|The Last Post||Intro Contents|
Washington, D.C. saxophonist, Ellington alumnusby Todd S. Jenkins
Copyright © 2005 Todd S. Jenkins
Altoman and composer Rick Henderson, an alumnus of the Duke Ellington band and longtime fixture on the Washington, D.C. jazz scene, died of arteriosclerotic cardiovascular disease on May 21, 2004. He was 76 years old and left no immediate survivors.
A D.C. native, Henderson was raised by his single mother and received his first alto saxophone while in middle school. At Armstrong High School he played for school dances in a septet. He graduated from Armstrong in 1946 and started gigging with local jazz bands. His initial influences were Benny Carter and Johnny Hodges, but as Charlie Parker began to work out the innovations of bebop, Henderson's alto playing took on a definite Bird influence as well. His distinctive tone and impressive abilities caught the ears of visiting musicians, among them trumpeter Clark Terry.
In 1951 Henderson entered the U.S. Army. Two years later, following his discharge, he was recommended to Ellington by Terry. Filling the giant footprints of his predecessors, Hodges and Willie Smith, would be no easy task, especially for someone who was drawing more from the bebop vocabulary than any Ducal saxophonist ever had. But for five years he held his own in the sax section in the distinguished company of Russell Procope, Harry Carney, Jimmy Hamilton and Paul Gonsalves.
Henderson appeared on the sessions that Ellington recorded for Capitol Records, and occasionally composed and arranged material for the band. As he related to W. Royal Stokes (in the book The Jazz Scene), "One night before a recording session, Duke casually dropped by my hotel room at 2 a.m. with some music for me to write by 10 o'clock the next morning. I was half asleep and I promised I would do it, but when I realized what I was talking about -- Duke going out and having a ball and I was getting up at 2 o'clock and write all night long and then go on and record -- I got up out of the bed and went and found Duke and gave him the music back. And he laughed 'cause he realized I realized what he was doing -- he was planning on having a ball. So I went back and got me some sleep."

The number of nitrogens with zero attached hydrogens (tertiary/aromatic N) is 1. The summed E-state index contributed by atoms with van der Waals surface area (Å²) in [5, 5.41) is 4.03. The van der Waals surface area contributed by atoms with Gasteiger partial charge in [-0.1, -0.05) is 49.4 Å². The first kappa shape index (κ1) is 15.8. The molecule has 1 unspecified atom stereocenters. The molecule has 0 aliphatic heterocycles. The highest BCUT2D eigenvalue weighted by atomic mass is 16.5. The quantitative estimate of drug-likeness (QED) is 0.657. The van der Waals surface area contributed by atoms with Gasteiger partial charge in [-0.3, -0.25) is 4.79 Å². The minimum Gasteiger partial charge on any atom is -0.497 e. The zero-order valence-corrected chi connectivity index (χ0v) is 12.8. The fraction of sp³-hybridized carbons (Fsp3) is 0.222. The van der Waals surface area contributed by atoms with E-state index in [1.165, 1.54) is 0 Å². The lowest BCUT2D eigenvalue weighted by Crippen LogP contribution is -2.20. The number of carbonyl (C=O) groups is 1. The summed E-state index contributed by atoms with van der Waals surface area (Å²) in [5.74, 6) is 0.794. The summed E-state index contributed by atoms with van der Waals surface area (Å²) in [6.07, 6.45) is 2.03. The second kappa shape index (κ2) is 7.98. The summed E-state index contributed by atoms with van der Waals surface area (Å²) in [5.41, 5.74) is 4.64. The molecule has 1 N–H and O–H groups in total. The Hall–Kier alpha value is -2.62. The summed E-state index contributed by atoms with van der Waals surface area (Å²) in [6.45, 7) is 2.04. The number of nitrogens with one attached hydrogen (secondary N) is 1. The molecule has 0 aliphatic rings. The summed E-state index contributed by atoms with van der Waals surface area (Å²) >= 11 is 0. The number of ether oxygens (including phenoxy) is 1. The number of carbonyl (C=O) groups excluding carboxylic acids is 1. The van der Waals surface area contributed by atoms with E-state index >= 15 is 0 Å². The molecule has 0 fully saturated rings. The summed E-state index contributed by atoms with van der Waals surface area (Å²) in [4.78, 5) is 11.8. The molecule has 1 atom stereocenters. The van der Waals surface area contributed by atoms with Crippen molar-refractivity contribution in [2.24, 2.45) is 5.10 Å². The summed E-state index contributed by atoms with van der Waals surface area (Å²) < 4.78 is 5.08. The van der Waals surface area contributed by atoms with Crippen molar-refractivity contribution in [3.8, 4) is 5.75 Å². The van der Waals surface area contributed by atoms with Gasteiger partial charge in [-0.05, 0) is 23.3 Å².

When Duke's Capitol contract ended in 1956, the bandleader decided to reinvent his sound. Prior to his triumphant appearance at the Newport Jazz Festival that year, Ellington let go a number of members of the band. Rick Henderson was among the unfortunates. He returned home to Washington and began leading the house band at the Howard Theatre, part of the American "chitlin circuit" for black musicians. From 1956 to 1964 Henderson led bands of frequently shifting personnel through four shows a day.
After quitting the Howard, Henderson became more active as a composer and arranger for jazz bands, school groups and military orchestras. He wrote charts for the likes of Ellington, Basie, Billy Taylor, Illinois Jacquet and other top jazzmen through the 1990s, while continuing to lead his own groups. Taylor was especially impressed by Henderson's ability to capture the "Ellington sound" in his charts. In the late 70s he conducted the jazz ensemble at the University of Maryland, gigged with Clark Terry and Dizzy Gillespie, and founded his own music publishing house, Federal City.
(Thanks to W. Royal Stokes for his contributions.)^ Top
Todd S. Jenkins
Todd S. Jenkins is a member of the JJA, author of Free Jazz and Free Improvisation: An Encyclopedia (Greenwood Press, 2004) and I Know What I Know: The Music of Charles Mingus (Praeger, 2006), and a contributor to Down Beat, All About Jazz, American Songwriter and Route 66 Magazine.